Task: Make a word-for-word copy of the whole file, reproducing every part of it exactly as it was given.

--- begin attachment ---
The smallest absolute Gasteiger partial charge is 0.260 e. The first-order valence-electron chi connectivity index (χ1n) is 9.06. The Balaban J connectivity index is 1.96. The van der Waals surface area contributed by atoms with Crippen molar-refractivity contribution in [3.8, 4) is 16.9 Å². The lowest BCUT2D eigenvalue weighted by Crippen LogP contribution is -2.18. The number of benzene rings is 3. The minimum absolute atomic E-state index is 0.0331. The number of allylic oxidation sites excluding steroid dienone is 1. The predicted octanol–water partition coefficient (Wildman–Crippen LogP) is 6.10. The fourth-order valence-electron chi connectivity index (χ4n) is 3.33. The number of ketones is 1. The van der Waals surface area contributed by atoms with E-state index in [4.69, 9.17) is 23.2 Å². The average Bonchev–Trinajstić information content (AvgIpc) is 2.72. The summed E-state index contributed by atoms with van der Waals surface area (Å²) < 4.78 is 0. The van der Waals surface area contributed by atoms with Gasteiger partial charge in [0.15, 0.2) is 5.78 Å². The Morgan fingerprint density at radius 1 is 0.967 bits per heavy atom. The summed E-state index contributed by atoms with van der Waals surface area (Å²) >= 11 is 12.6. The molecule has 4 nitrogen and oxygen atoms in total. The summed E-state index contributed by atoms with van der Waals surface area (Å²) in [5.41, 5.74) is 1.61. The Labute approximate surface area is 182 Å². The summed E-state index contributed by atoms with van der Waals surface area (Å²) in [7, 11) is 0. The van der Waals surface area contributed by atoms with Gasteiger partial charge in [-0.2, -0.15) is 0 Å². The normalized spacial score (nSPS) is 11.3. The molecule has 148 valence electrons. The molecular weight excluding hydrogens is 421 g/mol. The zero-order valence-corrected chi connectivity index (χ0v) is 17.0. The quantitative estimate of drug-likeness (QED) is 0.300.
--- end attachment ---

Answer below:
The smallest absolute Gasteiger partial charge is 0.260 e. The first-order valence-electron chi connectivity index (χ1n) is 9.06. The Balaban J connectivity index is 1.96. The van der Waals surface area contributed by atoms with Crippen molar-refractivity contribution in [3.8, 4) is 16.9 Å². The lowest BCUT2D eigenvalue weighted by Crippen LogP contribution is -2.18. The number of benzene rings is 3. The minimum absolute atomic E-state index is 0.0331. The number of allylic oxidation sites excluding steroid dienone is 1. The predicted octanol–water partition coefficient (Wildman–Crippen LogP) is 6.10. The fourth-order valence-electron chi connectivity index (χ4n) is 3.33. The number of ketones is 1. The van der Waals surface area contributed by atoms with E-state index in [4.69, 9.17) is 23.2 Å². The average Bonchev–Trinajstić information content (AvgIpc) is 2.72. The summed E-state index contributed by atoms with van der Waals surface area (Å²) < 4.78 is 0. The van der Waals surface area contributed by atoms with Gasteiger partial charge in [0.15, 0.2) is 5.78 Å². The Morgan fingerprint density at radius 1 is 0.967 bits per heavy atom. The summed E-state index contributed by atoms with van der Waals surface area (Å²) >= 11 is 12.6. The molecule has 4 nitrogen and oxygen atoms in total. The summed E-state index contributed by atoms with van der Waals surface area (Å²) in [5.41, 5.74) is 1.61. The Labute approximate surface area is 182 Å². The summed E-state index contributed by atoms with van der Waals surface area (Å²) in [7, 11) is 0. The van der Waals surface area contributed by atoms with Gasteiger partial charge in [-0.2, -0.15) is 0 Å². The normalized spacial score (nSPS) is 11.3. The molecule has 148 valence electrons. The molecular weight excluding hydrogens is 421 g/mol. The zero-order valence-corrected chi connectivity index (χ0v) is 17.0. The quantitative estimate of drug-likeness (QED) is 0.300.